Many people decide not to vote in midterm elections because the political climate often becomes so toxic, complete with name-calling, spreading false information and labeling, that voters become so frustrated with the process, they often disengage.  Consider this instead.  Rather than tuning out, get engaged.  Look carefully at the issues involved.  The important thing to take away from this conversation is that the goal of electing someone for a political office should never be about destruction of any laws or conditions solely for political purposes.  Rather, it should be about building something for the improvement of society.  Beware of messages from politicians that only want to tear down something with nothing better to replace it or those who are so heavily funded by special interest groups that they are unwilling to consider any collaborative efforts to address issues.  For example, why can’t solar, electric and fossil fuel energy coexist with continuing research efforts to improve the efficiency of each type of energy?

Reject the restrictions of labels.

Peel back the labels.  No one political party can totally address the issues at hand.  Rather, collaboration will work better to get the job done.  Identify the issues important to you as a citizen and vote for the candidate that you think will do the best job, regardless of party affiliation.  Also, take a look at any independent candidates.  You may be presently surprised to see people willing to commit to issues when they are not bound by party affiliations.  It is often said that “past behavior is a good predictor of future behavior.”  To that end, rather than listening to what any politician is saying to get elected, it may be best to check that individual’s record.  A great source to review the voting record of any politician can be found here.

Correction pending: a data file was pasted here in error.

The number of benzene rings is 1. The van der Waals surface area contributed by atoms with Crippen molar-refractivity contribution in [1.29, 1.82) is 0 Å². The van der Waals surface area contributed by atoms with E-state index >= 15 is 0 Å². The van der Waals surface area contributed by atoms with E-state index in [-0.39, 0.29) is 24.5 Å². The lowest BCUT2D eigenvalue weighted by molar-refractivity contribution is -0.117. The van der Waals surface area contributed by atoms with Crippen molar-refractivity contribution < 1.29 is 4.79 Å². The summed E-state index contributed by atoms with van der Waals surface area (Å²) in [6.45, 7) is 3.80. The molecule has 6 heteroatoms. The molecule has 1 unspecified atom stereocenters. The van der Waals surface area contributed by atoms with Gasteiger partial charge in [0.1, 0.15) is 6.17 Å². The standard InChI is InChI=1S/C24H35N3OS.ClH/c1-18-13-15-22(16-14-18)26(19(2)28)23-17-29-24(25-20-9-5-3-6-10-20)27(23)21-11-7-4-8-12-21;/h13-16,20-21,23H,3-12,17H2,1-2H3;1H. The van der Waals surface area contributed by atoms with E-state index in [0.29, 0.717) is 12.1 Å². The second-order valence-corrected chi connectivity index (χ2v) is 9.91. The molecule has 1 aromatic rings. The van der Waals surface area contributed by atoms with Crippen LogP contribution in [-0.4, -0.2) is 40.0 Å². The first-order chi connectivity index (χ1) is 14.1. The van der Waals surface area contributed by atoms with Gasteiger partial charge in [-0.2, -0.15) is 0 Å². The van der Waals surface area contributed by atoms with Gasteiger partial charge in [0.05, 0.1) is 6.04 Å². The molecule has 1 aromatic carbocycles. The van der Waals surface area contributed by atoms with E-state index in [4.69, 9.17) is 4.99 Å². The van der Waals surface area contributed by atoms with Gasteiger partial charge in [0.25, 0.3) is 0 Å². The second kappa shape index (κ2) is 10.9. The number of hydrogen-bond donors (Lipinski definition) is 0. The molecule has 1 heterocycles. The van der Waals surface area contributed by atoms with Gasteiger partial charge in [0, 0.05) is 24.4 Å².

Political Parties Crossroads Sign Democrat and Republican















Don’t let the race be given autommatically to the rich.